Europe’s Economic Powerhouse Drifts East read a headline in the New York Times last year, referring to the shifting economies not only within the European Union as shown in a series of cartograms on this website, but also in a wider sense. As the NYT states: “Last year [i.e. 2010], the euro area’s share of German exports fell to 41 percent from 43 percent in 2008, while Asia’s share rose to 16 percent from 12 percent, according to Bundesbank figures. During the same period, exports to Asia rose by €28 billion, while exports to the euro area fell by the same amount.” Continue reading
The European economic crisis has been part of some previous maps shown on this website. So far, all of these maps on Europe’s debt were based on national-level data which do not show the full picture of the economic structure of the European countries. A couple of weeks ago EUROSTAT published some more detailed economic data for the GDP output on NUTS 2 level, which allows to understand the subnational variation of economic output. The data only covers data ranging from 1997 to 2008 (so far), but it is the most detailed coherent picture of the shifting economic powers within the EU27 countries in over a decade and draws the picture of the European Union sliding into the global economic crisis.
I looked at the data in a series of maps that view the economic shape of the European Union from different perspectives. The first map displays the GDP distribution in the first year of the financial crisis (2008) and the NUTS2-areas are redrawn according to their total GDP output in that year. The colours indicate the GDP growth rate in that year, showing how well many parts still dealt with the approaching crisis, and as if the crisis followed a geographical path from its US origins, the UK and Irish economies were the first to be severely hit in their economic growth in the year of the Lehman collapse. Only Sweden shows a similar bleak picture, but on a much lower level. It is interesting to see that the initially collapsing banking sector in London is not only affecting the GDP development in the Southeast of the UK, but basically pulls the whole national economy into a downturn:
A map showing the Europe’s government debt is now featured in the “In Focus” section of Political Insight journal (December 2010, Volume 1, Issue 3). The accompanying article written by Danny Dorling and me explains why the UK’s deficit is particularly high.
Here are the bibliographic details:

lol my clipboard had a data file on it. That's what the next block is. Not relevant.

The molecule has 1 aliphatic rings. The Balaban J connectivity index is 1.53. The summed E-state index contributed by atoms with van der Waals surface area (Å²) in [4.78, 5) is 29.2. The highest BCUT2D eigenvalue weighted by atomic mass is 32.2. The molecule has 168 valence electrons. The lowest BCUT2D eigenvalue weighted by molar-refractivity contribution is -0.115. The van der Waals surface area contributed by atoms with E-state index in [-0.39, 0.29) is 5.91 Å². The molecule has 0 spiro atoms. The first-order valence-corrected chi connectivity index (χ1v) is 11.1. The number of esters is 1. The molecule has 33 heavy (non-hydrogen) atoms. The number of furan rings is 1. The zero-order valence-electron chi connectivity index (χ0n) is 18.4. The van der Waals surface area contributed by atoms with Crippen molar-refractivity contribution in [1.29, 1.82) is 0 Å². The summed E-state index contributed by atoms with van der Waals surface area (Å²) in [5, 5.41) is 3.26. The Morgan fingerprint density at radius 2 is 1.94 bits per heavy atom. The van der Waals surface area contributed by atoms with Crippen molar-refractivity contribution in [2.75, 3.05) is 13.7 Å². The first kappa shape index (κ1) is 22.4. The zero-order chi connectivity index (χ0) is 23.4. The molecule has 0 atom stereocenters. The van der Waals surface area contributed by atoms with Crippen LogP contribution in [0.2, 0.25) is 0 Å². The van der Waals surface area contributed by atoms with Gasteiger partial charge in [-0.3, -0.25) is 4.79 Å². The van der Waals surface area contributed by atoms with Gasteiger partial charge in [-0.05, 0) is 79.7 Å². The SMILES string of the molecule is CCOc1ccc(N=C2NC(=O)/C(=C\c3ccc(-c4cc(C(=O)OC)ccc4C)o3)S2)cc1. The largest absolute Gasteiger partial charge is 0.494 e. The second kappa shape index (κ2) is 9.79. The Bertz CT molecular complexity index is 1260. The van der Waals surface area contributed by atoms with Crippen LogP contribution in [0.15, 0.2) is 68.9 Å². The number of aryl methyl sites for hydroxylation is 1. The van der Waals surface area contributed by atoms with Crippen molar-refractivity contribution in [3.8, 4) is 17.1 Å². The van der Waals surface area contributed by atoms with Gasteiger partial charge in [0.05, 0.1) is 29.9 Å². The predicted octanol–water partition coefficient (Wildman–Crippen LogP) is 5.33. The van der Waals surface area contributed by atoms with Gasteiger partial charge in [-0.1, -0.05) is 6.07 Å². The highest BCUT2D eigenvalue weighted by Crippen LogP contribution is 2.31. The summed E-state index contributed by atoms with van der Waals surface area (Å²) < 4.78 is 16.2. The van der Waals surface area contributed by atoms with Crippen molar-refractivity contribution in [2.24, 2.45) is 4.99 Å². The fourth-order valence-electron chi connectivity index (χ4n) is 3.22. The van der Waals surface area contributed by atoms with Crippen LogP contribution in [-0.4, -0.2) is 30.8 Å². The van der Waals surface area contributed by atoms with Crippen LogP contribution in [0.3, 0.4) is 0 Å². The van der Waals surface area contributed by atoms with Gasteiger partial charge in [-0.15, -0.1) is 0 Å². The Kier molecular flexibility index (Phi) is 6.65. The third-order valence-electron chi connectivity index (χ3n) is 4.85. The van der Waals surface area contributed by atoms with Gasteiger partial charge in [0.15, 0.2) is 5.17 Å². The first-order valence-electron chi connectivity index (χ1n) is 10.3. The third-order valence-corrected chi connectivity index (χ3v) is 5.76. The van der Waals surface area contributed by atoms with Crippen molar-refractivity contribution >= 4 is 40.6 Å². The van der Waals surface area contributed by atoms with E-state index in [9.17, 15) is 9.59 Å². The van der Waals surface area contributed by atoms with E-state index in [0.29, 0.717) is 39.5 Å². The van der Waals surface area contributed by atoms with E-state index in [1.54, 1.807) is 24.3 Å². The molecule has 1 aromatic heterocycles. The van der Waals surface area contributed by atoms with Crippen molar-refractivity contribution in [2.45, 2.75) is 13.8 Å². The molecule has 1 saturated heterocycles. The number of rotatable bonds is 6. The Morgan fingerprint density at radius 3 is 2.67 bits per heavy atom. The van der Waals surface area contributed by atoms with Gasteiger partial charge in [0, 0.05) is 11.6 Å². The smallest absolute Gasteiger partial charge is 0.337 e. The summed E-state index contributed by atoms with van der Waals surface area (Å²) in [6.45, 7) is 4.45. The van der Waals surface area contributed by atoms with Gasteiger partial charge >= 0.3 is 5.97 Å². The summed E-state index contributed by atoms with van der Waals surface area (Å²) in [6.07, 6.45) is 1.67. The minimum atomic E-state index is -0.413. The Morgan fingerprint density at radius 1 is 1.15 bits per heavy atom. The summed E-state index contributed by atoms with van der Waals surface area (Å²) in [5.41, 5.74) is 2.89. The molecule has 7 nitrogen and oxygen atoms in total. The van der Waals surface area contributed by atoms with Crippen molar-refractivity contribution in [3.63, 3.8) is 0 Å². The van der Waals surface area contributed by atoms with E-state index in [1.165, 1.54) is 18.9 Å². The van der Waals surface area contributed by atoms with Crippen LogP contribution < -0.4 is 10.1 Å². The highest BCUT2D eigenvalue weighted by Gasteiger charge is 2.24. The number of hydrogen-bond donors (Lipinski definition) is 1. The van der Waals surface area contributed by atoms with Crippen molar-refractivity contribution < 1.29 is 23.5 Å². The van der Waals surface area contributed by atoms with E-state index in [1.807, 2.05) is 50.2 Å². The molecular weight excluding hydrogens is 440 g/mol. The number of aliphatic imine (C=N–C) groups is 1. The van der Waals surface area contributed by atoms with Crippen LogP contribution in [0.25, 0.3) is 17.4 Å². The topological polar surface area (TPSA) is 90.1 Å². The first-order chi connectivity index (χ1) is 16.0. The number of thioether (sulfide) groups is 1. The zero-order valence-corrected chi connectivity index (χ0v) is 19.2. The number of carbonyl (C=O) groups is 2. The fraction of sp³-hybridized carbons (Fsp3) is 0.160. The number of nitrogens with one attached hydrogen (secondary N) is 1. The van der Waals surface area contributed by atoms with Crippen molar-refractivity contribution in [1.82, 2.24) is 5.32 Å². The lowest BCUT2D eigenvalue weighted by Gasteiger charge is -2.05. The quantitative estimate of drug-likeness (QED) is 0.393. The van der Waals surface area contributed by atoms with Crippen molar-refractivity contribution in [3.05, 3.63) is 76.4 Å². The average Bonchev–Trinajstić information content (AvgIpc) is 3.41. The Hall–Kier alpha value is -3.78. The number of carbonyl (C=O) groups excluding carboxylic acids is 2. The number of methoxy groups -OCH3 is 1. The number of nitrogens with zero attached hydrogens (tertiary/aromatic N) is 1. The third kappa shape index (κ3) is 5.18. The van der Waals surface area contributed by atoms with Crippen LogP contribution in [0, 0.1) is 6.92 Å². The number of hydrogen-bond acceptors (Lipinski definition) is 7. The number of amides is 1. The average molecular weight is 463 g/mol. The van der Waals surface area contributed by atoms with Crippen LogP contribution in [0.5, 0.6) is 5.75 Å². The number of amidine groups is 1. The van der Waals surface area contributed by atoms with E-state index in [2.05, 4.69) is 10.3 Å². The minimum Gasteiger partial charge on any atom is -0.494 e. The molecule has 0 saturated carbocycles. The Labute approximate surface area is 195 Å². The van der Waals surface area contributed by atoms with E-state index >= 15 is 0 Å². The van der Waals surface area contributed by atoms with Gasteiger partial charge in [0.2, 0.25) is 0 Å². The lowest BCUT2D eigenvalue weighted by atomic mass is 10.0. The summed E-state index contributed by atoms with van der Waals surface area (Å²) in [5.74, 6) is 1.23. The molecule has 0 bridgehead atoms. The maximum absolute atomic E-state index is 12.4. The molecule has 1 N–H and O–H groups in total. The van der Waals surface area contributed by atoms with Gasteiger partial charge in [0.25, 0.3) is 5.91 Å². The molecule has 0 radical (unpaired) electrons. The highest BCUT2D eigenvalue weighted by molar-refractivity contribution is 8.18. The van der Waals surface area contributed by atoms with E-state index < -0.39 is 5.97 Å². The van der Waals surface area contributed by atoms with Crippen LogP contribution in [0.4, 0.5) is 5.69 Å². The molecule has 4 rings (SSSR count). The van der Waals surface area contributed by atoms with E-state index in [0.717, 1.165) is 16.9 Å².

- Dorling, D. and Hennig, B. D. (2010). In Focus: Government Debt. Political Insight1 (3): 106.
Article online (Wiley)
More debt maps can be found here.
Some recent maps on this website were closely related to the direct or indirect implications that the global downturn had on people’s lives across the globe: Be it the slowed-down but still growing carbon emissions, the poor state of well-being seen from a more sustainable point of view, or the distribution of wealth.
How this all related to each other has recently been commented by Peter Victor in Nature, who argues that “our global economy must operate within planetary limits to promote stability, resilience and wellbeing, not rising GDP” (Questioning economic growth, Nature 468: 370–371).
The previously published GDP map on the global distribution of GDP for 2010 and 2015 gives a good indication how little the distribution of global wealth has changed, and where the nations of the world are that may reconsider their attitude towards further growth. The map is less useful to see the dimension of changes and to see how little things have changed so far: The rich countries getting richer and the poor countries trying to catch up with these developments – and still, rising levels of global inequalities and further socio-economic disparities. This is shown in the following map, which displays the absolute growth derived from the GDP estimates for 2010 and 2015. The map thus shows the countries resized to the total growth that is expected for all countries in the given timespan and gives a clear picture of where the growth is largest (apparently, G20 countries dominate much of this cartogram. The colour key for the countries adds another dimension by showing the rate of growth reached 2015 compared to the level of 2010, an indicator that shows the most dynamic economies in the years to come – and those which kept on producing more carbon emissions despite the recession:
People across the worst hit countries by the proposed austerity measures to reduce national debt levels gathered on the streets of many European cities to protest against public spending cuts. The financial crash hugely affected many government across the EU with little signs of a quick recovery of the public debt levels.
The following map shows how Europe is left in deficit two years after Lehman (and that in fact the EURO zone isn’t worse off than EU members without the common currency). There may be signs of recovery, but this picture will certainly stay with us for a while: